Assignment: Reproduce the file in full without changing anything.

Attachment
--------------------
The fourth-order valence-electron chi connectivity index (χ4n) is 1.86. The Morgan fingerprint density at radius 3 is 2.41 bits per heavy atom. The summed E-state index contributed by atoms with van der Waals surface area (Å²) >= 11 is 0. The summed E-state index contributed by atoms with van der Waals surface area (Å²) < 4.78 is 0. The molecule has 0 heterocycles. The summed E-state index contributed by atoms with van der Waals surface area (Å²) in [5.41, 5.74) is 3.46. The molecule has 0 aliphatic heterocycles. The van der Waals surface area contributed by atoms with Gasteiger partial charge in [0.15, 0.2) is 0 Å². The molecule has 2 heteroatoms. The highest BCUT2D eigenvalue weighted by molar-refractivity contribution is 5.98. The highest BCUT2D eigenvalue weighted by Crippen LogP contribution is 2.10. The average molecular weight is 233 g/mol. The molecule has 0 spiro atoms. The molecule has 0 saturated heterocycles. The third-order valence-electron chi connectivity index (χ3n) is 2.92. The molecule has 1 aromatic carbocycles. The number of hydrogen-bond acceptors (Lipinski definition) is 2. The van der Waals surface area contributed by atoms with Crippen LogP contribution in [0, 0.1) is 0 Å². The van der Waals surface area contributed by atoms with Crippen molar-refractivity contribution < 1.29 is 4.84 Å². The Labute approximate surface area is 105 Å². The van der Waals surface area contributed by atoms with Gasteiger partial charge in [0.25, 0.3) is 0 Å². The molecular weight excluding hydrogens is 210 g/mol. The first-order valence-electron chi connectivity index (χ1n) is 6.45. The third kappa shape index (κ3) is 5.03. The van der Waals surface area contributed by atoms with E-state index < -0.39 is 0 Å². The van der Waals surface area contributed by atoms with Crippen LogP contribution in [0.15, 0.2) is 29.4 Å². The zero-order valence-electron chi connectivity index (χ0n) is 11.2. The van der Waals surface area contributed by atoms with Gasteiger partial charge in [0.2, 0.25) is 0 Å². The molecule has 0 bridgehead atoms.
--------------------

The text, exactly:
The fourth-order valence-electron chi connectivity index (χ4n) is 1.86. The Morgan fingerprint density at radius 3 is 2.41 bits per heavy atom. The summed E-state index contributed by atoms with van der Waals surface area (Å²) >= 11 is 0. The summed E-state index contributed by atoms with van der Waals surface area (Å²) < 4.78 is 0. The molecule has 0 heterocycles. The summed E-state index contributed by atoms with van der Waals surface area (Å²) in [5.41, 5.74) is 3.46. The molecule has 0 aliphatic heterocycles. The van der Waals surface area contributed by atoms with Gasteiger partial charge in [0.15, 0.2) is 0 Å². The molecule has 2 heteroatoms. The highest BCUT2D eigenvalue weighted by molar-refractivity contribution is 5.98. The highest BCUT2D eigenvalue weighted by Crippen LogP contribution is 2.10. The average molecular weight is 233 g/mol. The molecule has 0 spiro atoms. The molecule has 0 saturated heterocycles. The third-order valence-electron chi connectivity index (χ3n) is 2.92. The molecule has 1 aromatic carbocycles. The number of hydrogen-bond acceptors (Lipinski definition) is 2. The van der Waals surface area contributed by atoms with Crippen LogP contribution in [0, 0.1) is 0 Å². The van der Waals surface area contributed by atoms with Crippen molar-refractivity contribution < 1.29 is 4.84 Å². The Labute approximate surface area is 105 Å². The van der Waals surface area contributed by atoms with Gasteiger partial charge in [0.25, 0.3) is 0 Å². The molecular weight excluding hydrogens is 210 g/mol. The first-order valence-electron chi connectivity index (χ1n) is 6.45. The third kappa shape index (κ3) is 5.03. The van der Waals surface area contributed by atoms with E-state index < -0.39 is 0 Å². The van der Waals surface area contributed by atoms with Crippen LogP contribution in [0.15, 0.2) is 29.4 Å². The zero-order valence-electron chi connectivity index (χ0n) is 11.2. The van der Waals surface area contributed by atoms with Gasteiger partial charge in [0.2, 0.25) is 0 Å². The molecule has 0 bridgehead atoms.